777ualsfo
Topic Author
Posts: 99
Joined: Wed Jan 14, 2004 2:49 pm

Cost Of Airport Delays To Airlines

Sun Apr 18, 2004 2:29 am

On a recent flight ual san-sfo was reminded of the continued SFO weather delays due to inadequate runway configuration and SFO's decision to not rebuild their runways. (flight left san early, go to Santa Cruz, then circles with a slowdown for 30 minutes, adding 30 minutes flight time and burning fuel).

Anyone got comments on the following:
1). What is the cost to the airlines of airport-related delays (such as SFO's frequent weather delays) on the major airlines? Is this a major contribuent to UAL's difficulties given their hubs at SFO and ORD?
2). What is the calculated cost for PAX delays in terms of lost work etc.
3). Should the airport reimburse airlines for these costs - at least drop landing fees when they have to go to reduced runway capacity due to weather?
4). Should PAX be reimbursed

For airports such as SFO that have documented deficiencies and FAA approved plans for new runway construction, seems the airport should reimburse the loss that airlines and PAX incur due to these airport-related delays.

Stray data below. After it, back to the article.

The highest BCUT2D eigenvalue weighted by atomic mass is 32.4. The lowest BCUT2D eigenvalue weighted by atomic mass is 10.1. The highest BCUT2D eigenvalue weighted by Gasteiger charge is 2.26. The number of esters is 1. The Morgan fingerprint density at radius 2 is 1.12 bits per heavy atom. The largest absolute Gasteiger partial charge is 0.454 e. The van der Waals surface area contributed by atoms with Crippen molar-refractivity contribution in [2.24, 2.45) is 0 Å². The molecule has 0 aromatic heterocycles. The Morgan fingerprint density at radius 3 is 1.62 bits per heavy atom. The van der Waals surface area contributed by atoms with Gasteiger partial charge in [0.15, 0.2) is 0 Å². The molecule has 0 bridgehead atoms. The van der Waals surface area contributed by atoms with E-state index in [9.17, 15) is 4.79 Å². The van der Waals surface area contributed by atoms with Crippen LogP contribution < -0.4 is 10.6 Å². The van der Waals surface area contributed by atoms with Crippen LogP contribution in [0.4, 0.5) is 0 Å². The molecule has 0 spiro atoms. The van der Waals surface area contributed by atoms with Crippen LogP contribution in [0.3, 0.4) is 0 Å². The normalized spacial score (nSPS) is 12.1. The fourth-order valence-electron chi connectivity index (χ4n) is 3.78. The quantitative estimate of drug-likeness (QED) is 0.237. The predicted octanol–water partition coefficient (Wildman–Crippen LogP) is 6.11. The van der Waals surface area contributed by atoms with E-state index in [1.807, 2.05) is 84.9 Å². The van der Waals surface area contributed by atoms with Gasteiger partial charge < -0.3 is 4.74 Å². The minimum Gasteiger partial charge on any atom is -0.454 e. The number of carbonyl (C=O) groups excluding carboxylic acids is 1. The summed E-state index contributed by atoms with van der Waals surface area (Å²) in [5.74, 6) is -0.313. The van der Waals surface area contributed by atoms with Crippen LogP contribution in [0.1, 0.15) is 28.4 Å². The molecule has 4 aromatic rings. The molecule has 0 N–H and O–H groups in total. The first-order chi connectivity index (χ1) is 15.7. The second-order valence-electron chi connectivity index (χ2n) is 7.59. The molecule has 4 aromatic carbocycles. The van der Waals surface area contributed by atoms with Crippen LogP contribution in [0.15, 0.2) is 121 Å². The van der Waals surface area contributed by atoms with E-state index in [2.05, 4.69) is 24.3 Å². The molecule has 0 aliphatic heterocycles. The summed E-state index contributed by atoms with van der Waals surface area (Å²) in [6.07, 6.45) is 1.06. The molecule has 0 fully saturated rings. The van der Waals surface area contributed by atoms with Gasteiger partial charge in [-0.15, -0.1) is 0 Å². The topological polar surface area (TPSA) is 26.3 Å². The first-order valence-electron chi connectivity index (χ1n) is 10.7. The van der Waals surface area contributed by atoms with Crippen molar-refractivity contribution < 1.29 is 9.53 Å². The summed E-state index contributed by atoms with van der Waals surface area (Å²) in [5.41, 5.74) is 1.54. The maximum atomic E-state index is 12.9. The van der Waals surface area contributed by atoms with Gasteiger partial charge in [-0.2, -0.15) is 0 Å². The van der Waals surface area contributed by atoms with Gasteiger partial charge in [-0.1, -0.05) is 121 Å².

bobb
Posts: 241
Joined: Sun Jan 25, 2004 12:15 pm

RE: Cost Of Airport Delays To Airlines

Sun Apr 18, 2004 2:46 am

Again, that's like blaming the weather for your inconvenience. Until humans have the technology to control the WX, NO COMPENSATION FOR YOU!

of course I never understood why a little bad weather prevents the landing of planes.... I mean we got fly-by-wire, super-duper radar blah-blah-blah. Me guessing airlines' adversion for spending$ more than they have to, and FAA's famous bureaucracy.

BTW, that's why WN moved out of SFO, too damn much delays...
 
AAR90
Posts: 3140
Joined: Fri Jan 21, 2000 11:51 am

RE: Cost Of Airport Delays To Airlines

Sun Apr 18, 2004 7:45 am

of course I never understood why a little bad weather prevents the landing of planes.... I mean we got fly-by-wire, super-duper radar blah-blah-blah. Me guessing airlines' adversion for spending$ more than they have to, and FAA's famous bureaucracy.

Depends upon your definition of "bad weather." If you speak of "low visibility" then you are correct that low visibility does not prevent most airlines from operating in all but the worst (read: lowest) visibility. However, low visibility does SLOW the "normal" arrival/landing rate, especially at SFO. Airlines typically develop their flight schedules for fair/good weather/visibility [at SFO, that means using two runways for approach/landing] so when visibility goes down and the airport can not accept the scheduled arrivals [at SFO, that means using only one runway for approach/landing] you'll experience delays.

FAA bureaucracy plays a role as well. I have often been stuck sitting on the ground at LAX or SNA while the FAA decision makers on the east coast waited for SFO fog to lift. The local west coast controllers knew [called experience] when SFO could accept more traffic and it would take us an hour to get there, but bureaucracy said the Traffic Management Center was to make all such decisions --and they were often looking at ORD (or N.Y. or D.C.) rather than any west coast ops.  Crying
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